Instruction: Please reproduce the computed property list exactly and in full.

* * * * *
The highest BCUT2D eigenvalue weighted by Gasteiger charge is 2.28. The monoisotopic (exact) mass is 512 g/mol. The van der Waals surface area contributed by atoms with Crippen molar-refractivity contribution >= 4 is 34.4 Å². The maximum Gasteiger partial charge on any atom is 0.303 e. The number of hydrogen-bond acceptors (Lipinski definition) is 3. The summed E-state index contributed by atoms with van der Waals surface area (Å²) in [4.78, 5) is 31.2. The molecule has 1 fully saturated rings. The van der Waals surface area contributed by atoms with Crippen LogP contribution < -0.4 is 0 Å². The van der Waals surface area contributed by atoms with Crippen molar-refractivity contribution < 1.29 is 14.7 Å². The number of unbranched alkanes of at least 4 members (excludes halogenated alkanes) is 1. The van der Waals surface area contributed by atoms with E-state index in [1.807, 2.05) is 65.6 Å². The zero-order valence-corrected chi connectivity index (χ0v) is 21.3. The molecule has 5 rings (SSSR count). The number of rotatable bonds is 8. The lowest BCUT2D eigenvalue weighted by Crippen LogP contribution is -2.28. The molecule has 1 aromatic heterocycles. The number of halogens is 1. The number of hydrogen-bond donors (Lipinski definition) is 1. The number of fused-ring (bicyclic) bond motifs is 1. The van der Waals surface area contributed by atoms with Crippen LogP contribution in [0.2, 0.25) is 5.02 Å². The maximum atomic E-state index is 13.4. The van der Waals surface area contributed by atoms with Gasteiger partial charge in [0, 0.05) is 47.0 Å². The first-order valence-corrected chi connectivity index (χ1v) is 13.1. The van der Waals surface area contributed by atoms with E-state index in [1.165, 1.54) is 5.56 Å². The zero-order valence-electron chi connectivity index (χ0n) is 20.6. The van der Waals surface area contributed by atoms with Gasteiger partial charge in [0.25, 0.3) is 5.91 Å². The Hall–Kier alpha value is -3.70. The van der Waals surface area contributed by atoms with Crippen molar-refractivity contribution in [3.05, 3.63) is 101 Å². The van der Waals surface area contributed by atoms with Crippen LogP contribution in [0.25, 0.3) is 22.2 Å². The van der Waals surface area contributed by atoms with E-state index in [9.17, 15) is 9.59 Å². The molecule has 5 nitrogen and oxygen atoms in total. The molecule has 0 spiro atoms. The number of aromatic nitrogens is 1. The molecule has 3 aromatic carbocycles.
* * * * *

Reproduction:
The highest BCUT2D eigenvalue weighted by Gasteiger charge is 2.28. The monoisotopic (exact) mass is 512 g/mol. The van der Waals surface area contributed by atoms with Crippen molar-refractivity contribution >= 4 is 34.4 Å². The maximum Gasteiger partial charge on any atom is 0.303 e. The number of hydrogen-bond acceptors (Lipinski definition) is 3. The summed E-state index contributed by atoms with van der Waals surface area (Å²) in [4.78, 5) is 31.2. The molecule has 1 fully saturated rings. The van der Waals surface area contributed by atoms with Crippen LogP contribution < -0.4 is 0 Å². The van der Waals surface area contributed by atoms with Crippen molar-refractivity contribution < 1.29 is 14.7 Å². The number of unbranched alkanes of at least 4 members (excludes halogenated alkanes) is 1. The van der Waals surface area contributed by atoms with E-state index in [1.807, 2.05) is 65.6 Å². The zero-order valence-corrected chi connectivity index (χ0v) is 21.3. The molecule has 5 rings (SSSR count). The number of rotatable bonds is 8. The lowest BCUT2D eigenvalue weighted by Crippen LogP contribution is -2.28. The molecule has 1 aromatic heterocycles. The number of halogens is 1. The number of hydrogen-bond donors (Lipinski definition) is 1. The number of fused-ring (bicyclic) bond motifs is 1. The van der Waals surface area contributed by atoms with Crippen LogP contribution in [0.2, 0.25) is 5.02 Å². The maximum atomic E-state index is 13.4. The van der Waals surface area contributed by atoms with Gasteiger partial charge in [0, 0.05) is 47.0 Å². The first-order valence-corrected chi connectivity index (χ1v) is 13.1. The van der Waals surface area contributed by atoms with E-state index in [1.165, 1.54) is 5.56 Å². The zero-order valence-electron chi connectivity index (χ0n) is 20.6. The van der Waals surface area contributed by atoms with Gasteiger partial charge in [0.25, 0.3) is 5.91 Å². The Hall–Kier alpha value is -3.70. The van der Waals surface area contributed by atoms with Crippen molar-refractivity contribution in [3.05, 3.63) is 101 Å². The van der Waals surface area contributed by atoms with Crippen LogP contribution in [0.25, 0.3) is 22.2 Å². The van der Waals surface area contributed by atoms with E-state index in [9.17, 15) is 9.59 Å². The molecule has 5 nitrogen and oxygen atoms in total. The molecule has 0 spiro atoms. The number of aromatic nitrogens is 1. The molecule has 3 aromatic carbocycles.